Terminal + Python Intro

Navigating with the terminal

Like on windows or any other computer, files in Linux are arranged in a hierarchical directory structure; meaning starting at root there is a sort of tree of folders containing files and other folders.
The terminal has a concept of ‘working directory’ ; using the metaphor of navigating an office building this is simply what room the terminal is in. If you use a command to list files it will look around the current directory and return you a list of files currently visible.

After opening a terminal with the icon in the upper left you will be confronted with something like this (but most likely with a different color-scheme and font)

upon opening terminal

We can now use the ‘pwd’ print working directory command to see what directory or room we are in; the result is returned to us in simple text:

Now we know what directory we are in, but we still don’t have any idea what accompanies us; for that we can use ‘ls’ list command; which returns us a list of files and directories in our working directory.

I have added a file here to demonstrate that files are coloured differently to directories.
Now we can try entering one of the directories listed, for this we can use the cd change directory command. This command takes a ‘path’ as an argument. Paths are just strings of text describing the location of a directory or file; pwd returns the ‘path’ of our current working directory. Another path could be ‘/home/pi/Documents/’. Paths can also be relative to our current location, so if our current working directory is ‘/home/pi’ then ‘Documents’ would be a valid path.

Most of the time you will use relative paths, they are shorter and easier to work with too.
To navigate to a directory relative to our own we first use ls to see what our options are.

Then we use the cd command with a path to enter one, we’ll use the python_games directory because we know ahead of time its not empty: cd python_games

Another valid and equivalent command would again be cd /home/pi/python_games

Once we enter the directory we can use the ls command to orient ourselves.

We can see dozens of files and no directories, here we can practice running and terminating a python script.

Running and Exiting python scripts

Just like the cd command there is a python command pre-installed that takes a python script as an argument, python scripts are files with a .py extension.
To run a game choose any file with a .py extension and use it as an argument to run python.

To exit the program at any time use the Control-C keybind, this sends a kill signal to the python process we just started; this will also be used regularly when you want to exit python scripts you are testing.

Next we will navigate back home using terminal commands and create our own directories and files.
Apart from relative and absolute paths that we already covered there are some more special cases, for example the ‘..’ path refers to the directory one level above our current working one. This makes it easy to navigate upwards out of whatever area we entered.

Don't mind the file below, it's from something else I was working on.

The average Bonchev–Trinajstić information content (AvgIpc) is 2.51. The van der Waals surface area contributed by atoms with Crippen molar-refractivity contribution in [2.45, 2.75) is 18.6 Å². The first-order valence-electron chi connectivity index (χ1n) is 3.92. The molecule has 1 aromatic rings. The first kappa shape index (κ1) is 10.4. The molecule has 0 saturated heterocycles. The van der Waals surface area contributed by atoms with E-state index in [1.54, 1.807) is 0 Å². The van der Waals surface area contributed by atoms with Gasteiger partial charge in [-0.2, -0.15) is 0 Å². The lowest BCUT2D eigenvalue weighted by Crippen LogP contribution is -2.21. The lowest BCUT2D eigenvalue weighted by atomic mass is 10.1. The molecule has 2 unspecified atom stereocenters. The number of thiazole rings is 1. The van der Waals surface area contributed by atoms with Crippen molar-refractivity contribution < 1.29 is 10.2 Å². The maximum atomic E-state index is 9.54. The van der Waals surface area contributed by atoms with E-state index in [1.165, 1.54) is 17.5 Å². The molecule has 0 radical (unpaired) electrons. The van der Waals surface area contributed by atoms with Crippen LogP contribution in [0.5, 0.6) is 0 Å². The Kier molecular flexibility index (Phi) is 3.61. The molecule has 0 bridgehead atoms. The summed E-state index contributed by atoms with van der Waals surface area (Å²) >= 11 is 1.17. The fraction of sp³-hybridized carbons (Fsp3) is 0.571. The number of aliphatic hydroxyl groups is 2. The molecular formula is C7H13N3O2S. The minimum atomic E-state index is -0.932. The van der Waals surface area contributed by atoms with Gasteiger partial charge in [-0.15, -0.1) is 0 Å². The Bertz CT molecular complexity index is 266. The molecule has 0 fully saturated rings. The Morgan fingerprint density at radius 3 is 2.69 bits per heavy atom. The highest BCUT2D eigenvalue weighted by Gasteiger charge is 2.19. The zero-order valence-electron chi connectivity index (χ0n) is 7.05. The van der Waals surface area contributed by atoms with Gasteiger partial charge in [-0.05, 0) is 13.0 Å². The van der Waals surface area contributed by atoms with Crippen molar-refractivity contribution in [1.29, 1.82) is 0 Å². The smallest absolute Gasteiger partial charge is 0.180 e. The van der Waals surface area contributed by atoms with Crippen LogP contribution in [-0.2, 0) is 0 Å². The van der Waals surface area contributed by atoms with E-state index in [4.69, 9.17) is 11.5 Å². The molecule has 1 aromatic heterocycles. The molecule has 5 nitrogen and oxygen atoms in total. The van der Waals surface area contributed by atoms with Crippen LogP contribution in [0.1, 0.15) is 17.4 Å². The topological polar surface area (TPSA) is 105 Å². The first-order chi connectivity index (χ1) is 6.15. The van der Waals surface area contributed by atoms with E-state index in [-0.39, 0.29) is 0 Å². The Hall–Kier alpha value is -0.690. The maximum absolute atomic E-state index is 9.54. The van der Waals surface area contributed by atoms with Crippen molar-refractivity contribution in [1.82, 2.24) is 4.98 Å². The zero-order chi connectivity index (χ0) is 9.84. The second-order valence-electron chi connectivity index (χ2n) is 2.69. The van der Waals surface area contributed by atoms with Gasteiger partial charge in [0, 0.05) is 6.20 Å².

To navigate back to the home directory use ‘cd ..’, and then use ‘pwd’ to check if you made it back.

Finally we will create our own directory and some files to populate it. Just like the cd command there exists a mkdir command which again takes a path. This command simply spawns a folder with our chosen path, for example..

At first we have no indication that our command did anything, but a simple ls will reveal all.

We don’t want to spam files all over our home directory, so before we start making them lets enter our directory with cd.
The command for creating files in the terminal is called touch, it takes a path and creates an empty file whereever we tell it too, or if the file already exists it just ‘touches’ it; updating its last modified date ect.

Now that we are safely in our own directory we can try it out:

There does exist a rm command to remove files, but it can be dangerous if you accidentally delete some script or important document you were just working on!
as you can guess it takes a path as its argument; here we can see it at work.

Last of all we can clean up after our empty directory, navigate back to the home using cd, and then use the sister to rm, rmdir to remove our directory.

Conclusions

In this tutorial we reminded ourselves what directories and files are, how to find our current working directory in the terminal, how to list files and folders, how to enter and leave directories, how to run and exit python scripts, and how to create and delete files / folders.

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Posted in Curriculum, Raspberry Pi.

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